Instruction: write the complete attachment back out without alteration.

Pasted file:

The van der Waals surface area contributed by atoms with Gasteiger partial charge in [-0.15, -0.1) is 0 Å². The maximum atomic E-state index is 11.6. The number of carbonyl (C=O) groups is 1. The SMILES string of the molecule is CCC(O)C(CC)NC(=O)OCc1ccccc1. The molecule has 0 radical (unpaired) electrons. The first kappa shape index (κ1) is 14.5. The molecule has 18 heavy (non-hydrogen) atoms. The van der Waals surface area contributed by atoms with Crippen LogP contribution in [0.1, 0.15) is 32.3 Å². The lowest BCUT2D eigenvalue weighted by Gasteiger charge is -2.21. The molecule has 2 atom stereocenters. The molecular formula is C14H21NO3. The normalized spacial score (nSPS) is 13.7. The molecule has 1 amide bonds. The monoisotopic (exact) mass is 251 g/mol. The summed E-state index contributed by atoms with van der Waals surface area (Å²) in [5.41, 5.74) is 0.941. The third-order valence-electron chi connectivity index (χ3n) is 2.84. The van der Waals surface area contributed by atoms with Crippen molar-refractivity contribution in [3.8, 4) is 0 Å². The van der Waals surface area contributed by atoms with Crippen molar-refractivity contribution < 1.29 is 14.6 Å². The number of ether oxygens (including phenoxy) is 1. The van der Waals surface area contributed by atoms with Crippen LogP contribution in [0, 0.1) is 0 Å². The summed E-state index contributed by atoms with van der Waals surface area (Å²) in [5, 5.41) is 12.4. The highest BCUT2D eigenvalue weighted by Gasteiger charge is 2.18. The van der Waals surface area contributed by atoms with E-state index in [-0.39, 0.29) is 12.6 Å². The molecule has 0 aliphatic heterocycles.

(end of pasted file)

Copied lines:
The van der Waals surface area contributed by atoms with Gasteiger partial charge in [-0.15, -0.1) is 0 Å². The maximum atomic E-state index is 11.6. The number of carbonyl (C=O) groups is 1. The SMILES string of the molecule is CCC(O)C(CC)NC(=O)OCc1ccccc1. The molecule has 0 radical (unpaired) electrons. The first kappa shape index (κ1) is 14.5. The molecule has 18 heavy (non-hydrogen) atoms. The van der Waals surface area contributed by atoms with Crippen LogP contribution in [0.1, 0.15) is 32.3 Å². The lowest BCUT2D eigenvalue weighted by Gasteiger charge is -2.21. The molecule has 2 atom stereocenters. The molecular formula is C14H21NO3. The normalized spacial score (nSPS) is 13.7. The molecule has 1 amide bonds. The monoisotopic (exact) mass is 251 g/mol. The summed E-state index contributed by atoms with van der Waals surface area (Å²) in [5.41, 5.74) is 0.941. The third-order valence-electron chi connectivity index (χ3n) is 2.84. The van der Waals surface area contributed by atoms with Crippen molar-refractivity contribution in [3.8, 4) is 0 Å². The van der Waals surface area contributed by atoms with Crippen molar-refractivity contribution < 1.29 is 14.6 Å². The number of ether oxygens (including phenoxy) is 1. The van der Waals surface area contributed by atoms with Crippen LogP contribution in [0, 0.1) is 0 Å². The summed E-state index contributed by atoms with van der Waals surface area (Å²) in [5, 5.41) is 12.4. The highest BCUT2D eigenvalue weighted by Gasteiger charge is 2.18. The van der Waals surface area contributed by atoms with E-state index in [-0.39, 0.29) is 12.6 Å². The molecule has 0 aliphatic heterocycles.